Alternative Jewish Voices of Aotearoa-New Zealand

We were wrong, and we take it back.

Image from B’Tselem report: Settler Violence = State Violence

Over and over we have asked ourselves and others, how do you think change will be made? We have advocated for the value of holding a door open for people who see that something is wrong in Israel / Palestine, but who do not act. They are the doubting Liberals, the disgruntled Zionists, the ineffectual diplomats, the Progressive-except. By some feat of cognitive dissonance, they are all able to live with a Palestinian exception to their values. We held out hope that information would spur people of conscience to action. After all, numbers build the political pressure for change, and these looked like proximate groups from which to add numbers.

2021, we thought, would be the year that moved people of conscience to action.

The attempted obliteration of Palestine belongs in the category of racism or inequality: structures predicated on intentional injustice. This is a category with no neutral ground. People may express no opinion, but their silence is not neutral because they have a very real, complicit effect. Theirs is the foot on the accelerator. By not (at least) pressing each government to uphold law, treaties and the protections we all owe to an occupied people; bystanders give the occupiers their impunity. Go ahead, no one will hold you accountable. We’ll look the other way.

Desmond Tutu said it simply, “If you are neutral in situations of injustice, you have chosen the side of the oppressor.”

The horror of 2021 was beyond ignoring, especially the plummeting quality of life in Gaza since Israel’s bombardment. As never before, the most mainstream of media – Vanity Fair, for goodness sake, twice! – placed some graphic reality under our noses. But 2021 went by and mocked our faith in the conscience of the uninvolved.

The diplomatic bystanders admit that it is bad but they hope that it will not always be bad. They ask everyone to be nice as if everyone were equally aggressing. They speak about peace rather than the justice on which any durable peace is built. These people call for patience while the Israeli government seals the exits.

Wait nicely, the Liberal Zionists add, because the problem is Netanyahu. Until he goes, Palestinians and their allies must not resort to violence or display anger, or produce literature, art or history that refers to Palestinian national experience, identity, or existence. They must not make peaceful economic choices that limit the profitability of occupation.  No Nakba, please, we’re fragile.

Netanyahu left office in the middle of 2021, to spend more time with his busy court docket. Since then, Israel’s government has criminalised six leading Palestinian human rights and legal NGOs. It is now expelling Palestinians from their homes in Sheikh Jarrah, carrying out the actions which sparked Palestinian protests last May. It is withholding precisely the materials (such as water pipes) needed to repair the Gazan infrastructure that it shattered in May. Gaza’s formal unemployment has risen to 50.2% although its “actual unemployment is much higher.” Israeli soldiers openly escort West Bank settlers to assault Palestinians. Even Rabbis For Human Rights recognises these settler militias as terror groups. The government of Israel continues to ignore its health obligations as an occupier, despite the Palestinian Ministry of Health pleading for resources to respond to the Omicron outbreaks that began in December in the West Bank and Gaza.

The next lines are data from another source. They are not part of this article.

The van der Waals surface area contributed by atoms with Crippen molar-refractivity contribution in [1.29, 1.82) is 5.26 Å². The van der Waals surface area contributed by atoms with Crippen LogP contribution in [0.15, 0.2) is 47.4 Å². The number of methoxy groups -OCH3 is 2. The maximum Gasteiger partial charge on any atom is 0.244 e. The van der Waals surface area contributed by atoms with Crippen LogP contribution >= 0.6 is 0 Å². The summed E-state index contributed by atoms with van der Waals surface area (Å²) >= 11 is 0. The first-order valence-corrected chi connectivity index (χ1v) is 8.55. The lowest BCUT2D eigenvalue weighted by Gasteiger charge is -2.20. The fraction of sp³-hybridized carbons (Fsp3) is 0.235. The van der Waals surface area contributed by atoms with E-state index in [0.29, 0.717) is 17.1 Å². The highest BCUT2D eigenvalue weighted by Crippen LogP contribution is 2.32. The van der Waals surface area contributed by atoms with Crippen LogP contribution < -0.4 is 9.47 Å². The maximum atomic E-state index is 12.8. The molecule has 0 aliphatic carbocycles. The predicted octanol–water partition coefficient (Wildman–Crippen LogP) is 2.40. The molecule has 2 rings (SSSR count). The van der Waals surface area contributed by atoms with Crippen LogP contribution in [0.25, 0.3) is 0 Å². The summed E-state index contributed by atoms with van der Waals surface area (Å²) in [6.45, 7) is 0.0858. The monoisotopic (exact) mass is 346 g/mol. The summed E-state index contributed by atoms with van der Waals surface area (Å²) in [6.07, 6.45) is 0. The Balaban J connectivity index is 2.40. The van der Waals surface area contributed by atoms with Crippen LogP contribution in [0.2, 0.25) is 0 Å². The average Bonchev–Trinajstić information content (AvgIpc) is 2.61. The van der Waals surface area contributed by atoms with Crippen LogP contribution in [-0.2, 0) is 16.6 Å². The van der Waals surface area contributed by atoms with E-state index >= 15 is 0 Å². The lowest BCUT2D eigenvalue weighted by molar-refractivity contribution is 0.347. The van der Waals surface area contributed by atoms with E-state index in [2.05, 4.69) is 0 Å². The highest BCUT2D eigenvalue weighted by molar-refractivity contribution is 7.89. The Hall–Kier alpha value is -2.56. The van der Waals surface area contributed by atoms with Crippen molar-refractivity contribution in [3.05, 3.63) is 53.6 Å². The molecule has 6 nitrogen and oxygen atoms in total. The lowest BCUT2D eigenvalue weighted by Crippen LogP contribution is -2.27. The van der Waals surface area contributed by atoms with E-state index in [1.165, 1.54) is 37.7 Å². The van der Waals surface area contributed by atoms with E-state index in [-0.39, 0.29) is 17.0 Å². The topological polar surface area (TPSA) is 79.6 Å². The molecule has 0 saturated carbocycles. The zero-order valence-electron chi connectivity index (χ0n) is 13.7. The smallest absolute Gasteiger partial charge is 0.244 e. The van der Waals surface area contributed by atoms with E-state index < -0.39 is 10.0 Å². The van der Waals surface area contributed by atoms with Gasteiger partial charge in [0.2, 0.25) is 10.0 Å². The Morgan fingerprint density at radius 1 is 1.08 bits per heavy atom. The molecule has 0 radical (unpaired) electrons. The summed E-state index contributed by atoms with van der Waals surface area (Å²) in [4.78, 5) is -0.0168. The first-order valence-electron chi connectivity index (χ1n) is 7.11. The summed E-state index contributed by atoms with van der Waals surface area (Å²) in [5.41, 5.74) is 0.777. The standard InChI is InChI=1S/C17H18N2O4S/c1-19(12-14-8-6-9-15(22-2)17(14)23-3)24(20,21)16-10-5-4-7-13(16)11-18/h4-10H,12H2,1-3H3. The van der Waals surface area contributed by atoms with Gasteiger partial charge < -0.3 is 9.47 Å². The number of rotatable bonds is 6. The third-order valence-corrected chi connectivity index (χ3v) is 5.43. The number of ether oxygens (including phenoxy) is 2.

So Netanyahu was not the problem. The problem is a lie, a lie that underpins the intentions of settler colonialism. The lie prefaces apartheid law. The lie is the foundation of the ghetto walls around the Gaza Strip. The problem is a racist belief that values and discounts human life ethnically.

B’Tselem calls this reality “a regime of Jewish supremacy from the Jordan River to the Mediterranean Sea.”

Human Rights Watch summarises,

“Across two governments, each in power for roughly half of 2021, Israeli authorities doubled down on policies to repress Palestinians and privilege Jewish Israelis. The government’s policy of maintaining the domination of Jewish Israelis over Palestinians … amounts to the crimes against humanity of apartheid and persecution.”

What can be said to people who see this spreading despair yet continue to imagine that they inhabit a Department of Clean Hands – a safe, privileged place of willful irrelevance. No risk, no responsibility, and no incriminating mirrors. No Palestine please, we’ve excused ourselves.

They are not excused, because standing back is taking a side. Bystanders do not keep the peace because the momentary suppression of resistance is not peace. The complicity of the bystander keeps the tanks rolling and the olive trees burning and it keeps hundreds of children languishing in military jails.

Nelson Mandela saw in 1997 that “our freedom is incomplete without the freedom of the Palestinians.” And look: the allies who support Palestinians’ assertion of their full individual and collective rights do so through solidarity. Whether they recognise in the occupation their own stolen land, their own attempted erasure or baked-in disadvantage, Palestine has become integral to any vision of structural change and decolonisation.

Palestinians’ allies are those who pursue justice and abhor the “new politics of exclusion” as it is being written by this occupation. And that includes the proliferating Jewish organisations who disavow occupation in our names. We believe in a Judaism beyond Zionism.

Transformational change will be made by those who turn up, and if 2021 didn’t make you turn up then nothing will.

Marilyn Garson